$25M apartment complex for firefighters, other first responders to open in Baltimore

Guardian House, a 66-unit complex, will have reduced rents for first responders who meet certain income requirements


By Giacomo Bologna
Baltimore Sun

BALTIMORE — A new apartment complex geared specifically to police officers, firefighters and other first responders is coming to downtown Baltimore.

Jon Pannoni, president of Landmark Partners, said his firm is investing roughly $25 million to transform four dilapidated buildings in the 100 block of South Gay Street into Guardian House.

Landmark Partners and its lead contractor, Bozzuto, hosted a groundbreaking ceremony to launch the construction of Guardian House at 17-23 S. Gay St.
Landmark Partners and its lead contractor, Bozzuto, hosted a groundbreaking ceremony to launch the construction of Guardian House at 17-23 S. Gay St. (Photo/Jerry Jackson)

The 66-unit complex will have 10,000 square feet of retail space on the ground floor, Landmark Partners said in a news release, and a fifth of those apartments will have reduced rents for first responders who meet certain income requirements.

“Simply put, Guardian House will transform this long neglected and well traveled corridor of downtown Baltimore,” Pannoni told onlookers at a groundbreaking ceremony Wednesday morning. “A key motive for Guardian House and the basis for its name is that public safety is best achieved when those who police — and other first responders who serve others at the most critical times — live and grow in the community they’re a part of.”

Pannoni said designers got input from first responders on amenities for the building, which include secure gear lockers and a wellness center.

“Guardian House will offer a compelling proposition for first responders and anyone else who desires a high-quality residential experience,” Pannoni said.

The buildings are just around the corner from the Baltimore Police headquarters building on East Baltimore Street.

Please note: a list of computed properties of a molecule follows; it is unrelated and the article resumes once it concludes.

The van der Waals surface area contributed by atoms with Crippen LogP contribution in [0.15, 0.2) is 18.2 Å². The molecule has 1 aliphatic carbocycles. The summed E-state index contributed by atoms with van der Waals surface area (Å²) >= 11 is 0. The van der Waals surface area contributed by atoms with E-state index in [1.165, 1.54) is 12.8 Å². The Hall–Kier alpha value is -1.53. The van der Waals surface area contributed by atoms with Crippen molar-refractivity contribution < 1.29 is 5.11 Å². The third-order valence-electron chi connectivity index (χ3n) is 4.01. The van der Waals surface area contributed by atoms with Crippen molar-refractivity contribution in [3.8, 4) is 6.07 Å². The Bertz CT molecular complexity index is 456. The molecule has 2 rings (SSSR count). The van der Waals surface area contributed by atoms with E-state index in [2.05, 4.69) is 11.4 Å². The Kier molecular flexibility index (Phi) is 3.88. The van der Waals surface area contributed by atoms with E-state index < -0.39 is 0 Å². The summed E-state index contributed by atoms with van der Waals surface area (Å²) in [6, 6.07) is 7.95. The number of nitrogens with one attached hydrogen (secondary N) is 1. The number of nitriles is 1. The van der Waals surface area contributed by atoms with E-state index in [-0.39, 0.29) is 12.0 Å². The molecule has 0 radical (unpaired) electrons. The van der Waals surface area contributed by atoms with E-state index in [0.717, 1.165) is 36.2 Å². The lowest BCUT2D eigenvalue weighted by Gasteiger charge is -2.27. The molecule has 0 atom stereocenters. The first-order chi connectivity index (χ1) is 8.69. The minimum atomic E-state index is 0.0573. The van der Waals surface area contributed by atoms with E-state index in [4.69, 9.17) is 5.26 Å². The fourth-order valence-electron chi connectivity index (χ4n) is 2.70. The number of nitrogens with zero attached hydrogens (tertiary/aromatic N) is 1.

The renovation will keep the buildings’ facades intact, Pannoni said, and the development will benefit from the city’s historic preservation tax credit, which he said “certainly makes it a more advantageous project for us.” For developments like Guardian House, the historic preservation tax credit cuts property taxes by 80% for five years and declines in 10% increments each year thereafter.

The Baltimore Development Corp. selected Landmark Partners’ bid to take on this project in 2018, according to the news release. The lead contractor on the project is Bozzuto. Several business and political officials attended Wednesday morning’s groundbreaking ceremony, including Baltimore Police Commissioner Michael Harrison.

“The Guardian House, what a name,” Harrison said. “It speaks to the need to have a mentality that builds trust and legitimacy in protecting our citizens and our city; building relationships, which is exactly what community-based policing is all about.”

Harrison said the police department offers $1,000 a month in housing assistance to employees if they live within the city limits of Baltimore. According to Harrison, that means the starting salary for a Baltimore police officer is higher than any other department in the state.

©2022 Baltimore Sun. Visit baltimoresun.com. Distributed by Tribune Content Agency, LLC

McClatchy-Tribune News Service

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